ArticlesVolume 27, Number 1 (2013)

Returns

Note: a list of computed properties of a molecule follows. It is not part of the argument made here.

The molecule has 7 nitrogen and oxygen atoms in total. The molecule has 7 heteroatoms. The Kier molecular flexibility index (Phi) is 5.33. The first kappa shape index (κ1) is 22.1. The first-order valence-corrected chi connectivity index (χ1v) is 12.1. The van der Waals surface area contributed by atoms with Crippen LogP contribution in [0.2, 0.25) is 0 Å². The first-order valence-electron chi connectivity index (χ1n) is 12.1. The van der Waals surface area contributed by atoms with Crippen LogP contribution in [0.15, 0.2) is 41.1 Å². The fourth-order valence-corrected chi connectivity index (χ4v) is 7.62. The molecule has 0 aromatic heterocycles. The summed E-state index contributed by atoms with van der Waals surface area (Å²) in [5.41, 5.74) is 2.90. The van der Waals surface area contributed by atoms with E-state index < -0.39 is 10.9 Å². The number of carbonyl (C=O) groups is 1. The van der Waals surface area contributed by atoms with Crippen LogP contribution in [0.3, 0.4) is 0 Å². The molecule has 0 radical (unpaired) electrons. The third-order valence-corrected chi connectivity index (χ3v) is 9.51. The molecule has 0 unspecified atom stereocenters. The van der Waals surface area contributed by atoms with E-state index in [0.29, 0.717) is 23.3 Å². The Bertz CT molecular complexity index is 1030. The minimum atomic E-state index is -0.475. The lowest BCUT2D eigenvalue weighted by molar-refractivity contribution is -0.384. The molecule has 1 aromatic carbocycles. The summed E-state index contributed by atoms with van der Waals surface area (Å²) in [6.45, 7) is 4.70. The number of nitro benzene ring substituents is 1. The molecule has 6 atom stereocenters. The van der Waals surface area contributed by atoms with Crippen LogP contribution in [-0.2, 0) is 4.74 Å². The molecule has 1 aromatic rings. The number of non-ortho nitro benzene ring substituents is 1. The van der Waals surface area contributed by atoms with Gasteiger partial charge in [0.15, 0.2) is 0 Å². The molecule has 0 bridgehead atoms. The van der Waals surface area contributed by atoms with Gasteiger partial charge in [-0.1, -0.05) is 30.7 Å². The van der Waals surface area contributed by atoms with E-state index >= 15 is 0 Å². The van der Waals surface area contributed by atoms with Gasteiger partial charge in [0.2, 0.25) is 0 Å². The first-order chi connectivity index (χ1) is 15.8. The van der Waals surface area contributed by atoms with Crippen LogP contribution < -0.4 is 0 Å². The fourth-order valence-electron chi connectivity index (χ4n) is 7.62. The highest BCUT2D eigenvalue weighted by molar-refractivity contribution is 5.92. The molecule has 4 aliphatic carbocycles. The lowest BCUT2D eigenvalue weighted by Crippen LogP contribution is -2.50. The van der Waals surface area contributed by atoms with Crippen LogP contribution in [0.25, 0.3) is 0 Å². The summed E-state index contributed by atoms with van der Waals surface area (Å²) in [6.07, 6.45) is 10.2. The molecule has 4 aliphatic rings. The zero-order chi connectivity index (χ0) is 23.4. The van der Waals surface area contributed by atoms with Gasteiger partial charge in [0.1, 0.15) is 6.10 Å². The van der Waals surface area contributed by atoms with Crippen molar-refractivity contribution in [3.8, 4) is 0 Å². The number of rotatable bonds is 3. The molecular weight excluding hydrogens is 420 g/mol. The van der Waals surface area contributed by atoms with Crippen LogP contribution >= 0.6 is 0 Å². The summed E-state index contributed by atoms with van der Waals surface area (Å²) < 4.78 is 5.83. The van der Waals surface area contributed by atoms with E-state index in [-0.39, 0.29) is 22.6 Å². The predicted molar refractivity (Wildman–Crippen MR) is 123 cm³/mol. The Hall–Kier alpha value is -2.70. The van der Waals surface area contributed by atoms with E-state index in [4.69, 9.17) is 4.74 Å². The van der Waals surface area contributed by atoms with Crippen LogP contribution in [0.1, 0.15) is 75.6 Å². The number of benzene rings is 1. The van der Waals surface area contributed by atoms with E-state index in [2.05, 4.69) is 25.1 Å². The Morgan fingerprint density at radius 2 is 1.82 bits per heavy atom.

Patricia Williams was my teacher. In the five stages of preparing for this day, I heard many of the phrases from The Alchemy of Race and Rights echo through my mind. I felt just like that monkey Williams describes staring at the keyboard, as she puts it, “all those letters of the alphabet, full of random signification.” And, of course, there was no shortage of news items vying for my attention on radio and TV. George Zimmerman’s brother, Robert, was interviewed by Michael Martin on NPR’s Tell Me More, explaining why growing up with his Afro-Peruvian mother in Virginia meant that race could not be a factor in his brother’s shooting of Trayvon Martin in Florida one year ago, their growing-up marked, as it was, by a difference of culture (of foods and how they spoke at home, he mentioned), while also ensuring, he suggested, his family’s color blindness. The President of Emory University wrote confidently about the Three-Fifths Compromise as an historical example that might be useful in fending off the contemporary threat of sequester, avoiding the fiscal cliff, and getting the President and Congress (the only relevant social actors) to work together. In his response to criticism about his letter, he went on to apologize for the “hurt caused by not communicating more clearly [his] own beliefs.” And the State of Mississippi’s attempt to get rid of the sole abortion clinic remaining in the state through House Bill 1390, ostensibly making Mississippi an “abortion-free” state, as Governor Phil Bryant called it, could only recall Williams’ prescient words: “[T]he right to privacy might be a function of wealth.”